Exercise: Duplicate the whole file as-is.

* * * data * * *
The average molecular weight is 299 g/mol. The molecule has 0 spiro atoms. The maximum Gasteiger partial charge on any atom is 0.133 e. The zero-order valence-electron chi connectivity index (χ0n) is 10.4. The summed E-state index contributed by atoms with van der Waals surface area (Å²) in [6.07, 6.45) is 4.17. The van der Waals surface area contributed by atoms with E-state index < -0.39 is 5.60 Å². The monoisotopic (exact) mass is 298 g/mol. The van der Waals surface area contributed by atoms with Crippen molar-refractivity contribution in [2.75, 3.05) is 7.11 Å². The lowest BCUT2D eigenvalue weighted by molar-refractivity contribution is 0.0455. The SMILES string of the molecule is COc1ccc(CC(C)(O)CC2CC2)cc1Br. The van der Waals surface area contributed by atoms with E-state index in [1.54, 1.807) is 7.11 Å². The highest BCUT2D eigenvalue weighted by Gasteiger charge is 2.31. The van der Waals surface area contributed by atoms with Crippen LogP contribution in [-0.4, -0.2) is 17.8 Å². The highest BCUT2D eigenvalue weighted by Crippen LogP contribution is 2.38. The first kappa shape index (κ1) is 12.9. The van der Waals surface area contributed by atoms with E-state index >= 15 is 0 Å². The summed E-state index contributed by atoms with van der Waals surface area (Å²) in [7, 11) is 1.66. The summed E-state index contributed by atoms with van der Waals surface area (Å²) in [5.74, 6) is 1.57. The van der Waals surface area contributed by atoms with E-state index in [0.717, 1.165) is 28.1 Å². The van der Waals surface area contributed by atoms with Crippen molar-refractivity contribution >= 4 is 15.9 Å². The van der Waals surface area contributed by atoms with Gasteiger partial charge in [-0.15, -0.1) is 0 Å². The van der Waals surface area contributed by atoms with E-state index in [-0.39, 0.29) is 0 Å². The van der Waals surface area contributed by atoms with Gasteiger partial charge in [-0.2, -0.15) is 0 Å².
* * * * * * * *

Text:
The average molecular weight is 299 g/mol. The molecule has 0 spiro atoms. The maximum Gasteiger partial charge on any atom is 0.133 e. The zero-order valence-electron chi connectivity index (χ0n) is 10.4. The summed E-state index contributed by atoms with van der Waals surface area (Å²) in [6.07, 6.45) is 4.17. The van der Waals surface area contributed by atoms with E-state index < -0.39 is 5.60 Å². The monoisotopic (exact) mass is 298 g/mol. The van der Waals surface area contributed by atoms with Crippen molar-refractivity contribution in [2.75, 3.05) is 7.11 Å². The lowest BCUT2D eigenvalue weighted by molar-refractivity contribution is 0.0455. The SMILES string of the molecule is COc1ccc(CC(C)(O)CC2CC2)cc1Br. The van der Waals surface area contributed by atoms with E-state index in [1.54, 1.807) is 7.11 Å². The highest BCUT2D eigenvalue weighted by Gasteiger charge is 2.31. The van der Waals surface area contributed by atoms with Crippen LogP contribution in [-0.4, -0.2) is 17.8 Å². The highest BCUT2D eigenvalue weighted by Crippen LogP contribution is 2.38. The first kappa shape index (κ1) is 12.9. The van der Waals surface area contributed by atoms with E-state index >= 15 is 0 Å². The summed E-state index contributed by atoms with van der Waals surface area (Å²) in [7, 11) is 1.66. The summed E-state index contributed by atoms with van der Waals surface area (Å²) in [5.74, 6) is 1.57. The van der Waals surface area contributed by atoms with E-state index in [0.717, 1.165) is 28.1 Å². The van der Waals surface area contributed by atoms with Crippen molar-refractivity contribution >= 4 is 15.9 Å². The van der Waals surface area contributed by atoms with Gasteiger partial charge in [-0.15, -0.1) is 0 Å². The van der Waals surface area contributed by atoms with E-state index in [-0.39, 0.29) is 0 Å². The van der Waals surface area contributed by atoms with Gasteiger partial charge in [-0.2, -0.15) is 0 Å².